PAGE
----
The home of many huge, ritzy apartment buildings, long before the current high-rise condo craze. The new condos, which are sprouting like mushrooms, are touted as great investment opportunities. Even better investments, though, are the many old brownstones that are left. We'll be paying particular attention to them, as the Second Avenue Subway ratchets up land values to the east!
For a definition of terms, please click here.
Same corner, right across the street
Here we can get some insight into the nearly-magical process of "bundling". Ironically, these lots are actually physically bundled together; a yellow tape around them warns that a pest-control company is at work in the abandoned buildings. How does "bundling" work? Well, buildings are assessed and taxed individually, when in the real market, their value is ripening as a contiguous set, on which a developer can build a pricey high-rise when the market suits. Their value as that set is their true market value (for the high-rise could be built at any time). But until it is, their tax bills are much, much lower. The 50-foot wide lot at 208 East 86th St. is listed as a separate parcel, even though the building on it clearly extends over the corner lot, 1523 Third Ave.
The five parcels together create a lot measuring 150 x 102 feet. On the 2004 rolls these 5 parcels' land value is (we're told) $422 per square foot. But here's the deal: in April & May of 2006, these five parcels sold for a combined price of $73.87 million, or $4,944 per square foot!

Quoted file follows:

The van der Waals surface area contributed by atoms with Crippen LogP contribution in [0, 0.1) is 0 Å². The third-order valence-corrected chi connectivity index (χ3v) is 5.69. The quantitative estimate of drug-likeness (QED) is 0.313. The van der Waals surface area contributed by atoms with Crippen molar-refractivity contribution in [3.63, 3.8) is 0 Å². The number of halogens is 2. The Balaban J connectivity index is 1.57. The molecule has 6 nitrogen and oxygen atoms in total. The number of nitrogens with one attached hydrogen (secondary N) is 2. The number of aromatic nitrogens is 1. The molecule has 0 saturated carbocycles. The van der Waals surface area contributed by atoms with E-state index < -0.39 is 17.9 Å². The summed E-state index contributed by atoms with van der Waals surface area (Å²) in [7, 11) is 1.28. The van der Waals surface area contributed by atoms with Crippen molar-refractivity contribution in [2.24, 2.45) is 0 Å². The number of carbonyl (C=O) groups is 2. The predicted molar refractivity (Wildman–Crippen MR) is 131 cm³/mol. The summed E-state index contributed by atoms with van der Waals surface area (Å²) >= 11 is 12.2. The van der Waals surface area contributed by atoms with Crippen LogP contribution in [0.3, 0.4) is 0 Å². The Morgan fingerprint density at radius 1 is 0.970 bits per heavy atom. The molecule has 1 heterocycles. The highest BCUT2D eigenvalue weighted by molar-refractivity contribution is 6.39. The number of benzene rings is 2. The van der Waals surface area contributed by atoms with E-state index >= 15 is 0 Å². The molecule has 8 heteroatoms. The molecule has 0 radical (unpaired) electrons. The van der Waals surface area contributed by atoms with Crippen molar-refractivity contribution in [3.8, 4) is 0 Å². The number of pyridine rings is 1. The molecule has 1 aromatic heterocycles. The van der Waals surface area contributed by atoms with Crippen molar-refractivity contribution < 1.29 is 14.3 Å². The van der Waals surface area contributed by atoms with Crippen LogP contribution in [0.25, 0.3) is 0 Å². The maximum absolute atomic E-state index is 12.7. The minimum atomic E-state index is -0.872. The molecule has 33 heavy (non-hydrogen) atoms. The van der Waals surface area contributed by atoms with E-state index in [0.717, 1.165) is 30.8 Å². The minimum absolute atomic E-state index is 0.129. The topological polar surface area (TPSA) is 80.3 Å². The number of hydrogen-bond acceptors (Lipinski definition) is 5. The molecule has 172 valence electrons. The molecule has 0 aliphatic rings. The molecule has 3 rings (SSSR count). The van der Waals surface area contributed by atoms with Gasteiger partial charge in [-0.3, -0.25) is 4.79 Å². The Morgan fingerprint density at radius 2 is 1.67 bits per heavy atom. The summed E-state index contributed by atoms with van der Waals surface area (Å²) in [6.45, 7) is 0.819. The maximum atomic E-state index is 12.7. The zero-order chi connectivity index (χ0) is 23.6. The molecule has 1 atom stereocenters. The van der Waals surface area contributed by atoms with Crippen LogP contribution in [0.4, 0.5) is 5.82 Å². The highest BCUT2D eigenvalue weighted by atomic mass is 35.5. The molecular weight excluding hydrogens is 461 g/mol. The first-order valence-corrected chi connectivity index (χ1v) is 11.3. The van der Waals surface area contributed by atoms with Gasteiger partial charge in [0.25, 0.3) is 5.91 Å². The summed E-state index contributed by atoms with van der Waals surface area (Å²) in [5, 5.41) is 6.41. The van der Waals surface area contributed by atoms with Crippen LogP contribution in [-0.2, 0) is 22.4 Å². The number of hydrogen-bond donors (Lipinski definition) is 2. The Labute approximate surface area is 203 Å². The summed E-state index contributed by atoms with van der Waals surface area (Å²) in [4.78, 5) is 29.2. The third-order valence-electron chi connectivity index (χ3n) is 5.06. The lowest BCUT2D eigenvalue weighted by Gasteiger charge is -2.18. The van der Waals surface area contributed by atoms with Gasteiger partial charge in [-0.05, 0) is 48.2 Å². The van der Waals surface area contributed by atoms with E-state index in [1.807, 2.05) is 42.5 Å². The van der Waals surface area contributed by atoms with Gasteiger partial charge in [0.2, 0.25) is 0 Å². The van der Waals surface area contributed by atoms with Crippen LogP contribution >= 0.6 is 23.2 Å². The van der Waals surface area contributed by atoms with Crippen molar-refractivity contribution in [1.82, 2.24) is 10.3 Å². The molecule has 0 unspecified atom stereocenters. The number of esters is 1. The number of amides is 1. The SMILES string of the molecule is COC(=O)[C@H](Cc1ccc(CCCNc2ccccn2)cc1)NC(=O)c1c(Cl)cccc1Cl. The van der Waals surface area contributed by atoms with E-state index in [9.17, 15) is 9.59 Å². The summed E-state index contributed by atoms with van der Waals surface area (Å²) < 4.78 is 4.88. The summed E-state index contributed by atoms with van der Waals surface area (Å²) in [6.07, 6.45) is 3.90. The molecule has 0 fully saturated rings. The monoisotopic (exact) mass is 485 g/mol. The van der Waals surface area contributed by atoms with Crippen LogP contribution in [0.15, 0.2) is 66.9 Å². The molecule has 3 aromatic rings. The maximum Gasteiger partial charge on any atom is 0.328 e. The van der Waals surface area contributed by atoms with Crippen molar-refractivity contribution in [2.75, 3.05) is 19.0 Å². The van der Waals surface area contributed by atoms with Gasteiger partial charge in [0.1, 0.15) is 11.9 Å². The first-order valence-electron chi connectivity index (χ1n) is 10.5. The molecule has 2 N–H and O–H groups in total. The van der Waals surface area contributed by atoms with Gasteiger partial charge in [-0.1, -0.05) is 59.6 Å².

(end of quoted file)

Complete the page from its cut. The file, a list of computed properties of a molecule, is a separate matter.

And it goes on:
THIS JUST IN! Here is "The Brompton," the posh new condomium being built on this site. It is offering studios that start at $1 million. Units are selling at between $1,100 and $1,700 per square foot. Many buyers from Europe and the Middle East are taking advantage of the declining dollar to snap up these apartments, which they expect to appreciate sharply.
841-843 Lexington Avenue
Here we have two buildings, being sold together, on the corner of Lexington Avenue and 64th St. It's a snazzy neighborhood: convenient to transit, packed with sumptuous shopping. Together, they comprise a 34.5 x 80 foot lot. A realtor's advertisement of their immediate availability offers us a glimpse into the nitty-gritty of Manhattan real estate. The city's assessments are low, of course: nearby parcels, all much narrower than these two, have sold in the past year for $6,083, $2,224, $2,735, $7,425 and $5,800 per square foot of lot area, while the city says these two lots are worth $1,126 PSF. (The bundling potential was always there; they've been owned by the same company since at least '04.)
The above calculations sensibly disregard the value of the buildings. That is what the realtor does too; the ad offers a "unique development opportunity" with "approximately 25,000 square feet of buildable space". (Interestingly, even the city seems to concur, for it tells us that the corner building at 841 Lex is worth only $40K!) The two buildings comprise a gross square footage of about 13,300 square feet, leaving unused development rights, or "air rights", of 11,700 square feet. Nine stories is the tallest building that current zoning allows on this site.
Thus we see that there are two pre-eminent factors in NYC real estate value: location, and zoning. The rent of a site is a function of 1) where it is, and 2) how much floor space one is allowed to construct on it. That helps to explain the wildly divergent PSF figures given above, which came from recent sales of parcels within four blocks of this one.
It's probably worth pointing out that buildings much taller than nine stories do, somehow, get built in this neighborhood; look at the monster in the background. It's conceivable the the zoning process is not entirely free of political influence.